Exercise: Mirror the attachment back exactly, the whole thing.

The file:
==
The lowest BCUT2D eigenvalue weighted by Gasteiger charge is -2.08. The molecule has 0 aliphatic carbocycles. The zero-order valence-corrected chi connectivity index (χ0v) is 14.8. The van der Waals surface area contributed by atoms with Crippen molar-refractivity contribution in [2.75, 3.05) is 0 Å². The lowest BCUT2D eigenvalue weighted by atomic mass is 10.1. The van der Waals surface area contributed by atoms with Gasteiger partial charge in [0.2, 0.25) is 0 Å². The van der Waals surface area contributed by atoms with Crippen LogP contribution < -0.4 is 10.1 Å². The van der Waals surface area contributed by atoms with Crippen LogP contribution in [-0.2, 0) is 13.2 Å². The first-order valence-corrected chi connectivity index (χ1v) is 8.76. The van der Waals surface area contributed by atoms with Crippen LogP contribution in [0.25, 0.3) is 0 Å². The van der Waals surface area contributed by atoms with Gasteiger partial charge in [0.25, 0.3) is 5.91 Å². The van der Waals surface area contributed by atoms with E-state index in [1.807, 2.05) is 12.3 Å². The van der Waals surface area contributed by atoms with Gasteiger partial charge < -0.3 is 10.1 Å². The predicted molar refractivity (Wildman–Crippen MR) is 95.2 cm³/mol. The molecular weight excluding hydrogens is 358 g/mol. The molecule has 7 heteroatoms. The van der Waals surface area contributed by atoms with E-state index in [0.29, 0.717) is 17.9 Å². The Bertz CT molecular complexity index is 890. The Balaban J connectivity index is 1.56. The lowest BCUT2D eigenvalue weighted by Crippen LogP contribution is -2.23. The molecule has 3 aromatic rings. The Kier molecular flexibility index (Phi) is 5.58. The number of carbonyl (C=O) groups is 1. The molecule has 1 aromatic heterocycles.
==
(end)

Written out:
The lowest BCUT2D eigenvalue weighted by Gasteiger charge is -2.08. The molecule has 0 aliphatic carbocycles. The zero-order valence-corrected chi connectivity index (χ0v) is 14.8. The van der Waals surface area contributed by atoms with Crippen molar-refractivity contribution in [2.75, 3.05) is 0 Å². The lowest BCUT2D eigenvalue weighted by atomic mass is 10.1. The van der Waals surface area contributed by atoms with Gasteiger partial charge in [0.2, 0.25) is 0 Å². The van der Waals surface area contributed by atoms with Crippen LogP contribution < -0.4 is 10.1 Å². The van der Waals surface area contributed by atoms with Crippen LogP contribution in [-0.2, 0) is 13.2 Å². The first-order valence-corrected chi connectivity index (χ1v) is 8.76. The van der Waals surface area contributed by atoms with Crippen LogP contribution in [0.25, 0.3) is 0 Å². The van der Waals surface area contributed by atoms with Gasteiger partial charge in [0.25, 0.3) is 5.91 Å². The van der Waals surface area contributed by atoms with E-state index in [1.807, 2.05) is 12.3 Å². The van der Waals surface area contributed by atoms with Gasteiger partial charge < -0.3 is 10.1 Å². The predicted molar refractivity (Wildman–Crippen MR) is 95.2 cm³/mol. The molecular weight excluding hydrogens is 358 g/mol. The molecule has 7 heteroatoms. The van der Waals surface area contributed by atoms with E-state index in [0.29, 0.717) is 17.9 Å². The Bertz CT molecular complexity index is 890. The Balaban J connectivity index is 1.56. The lowest BCUT2D eigenvalue weighted by Crippen LogP contribution is -2.23. The molecule has 3 aromatic rings. The Kier molecular flexibility index (Phi) is 5.58. The number of carbonyl (C=O) groups is 1. The molecule has 1 aromatic heterocycles.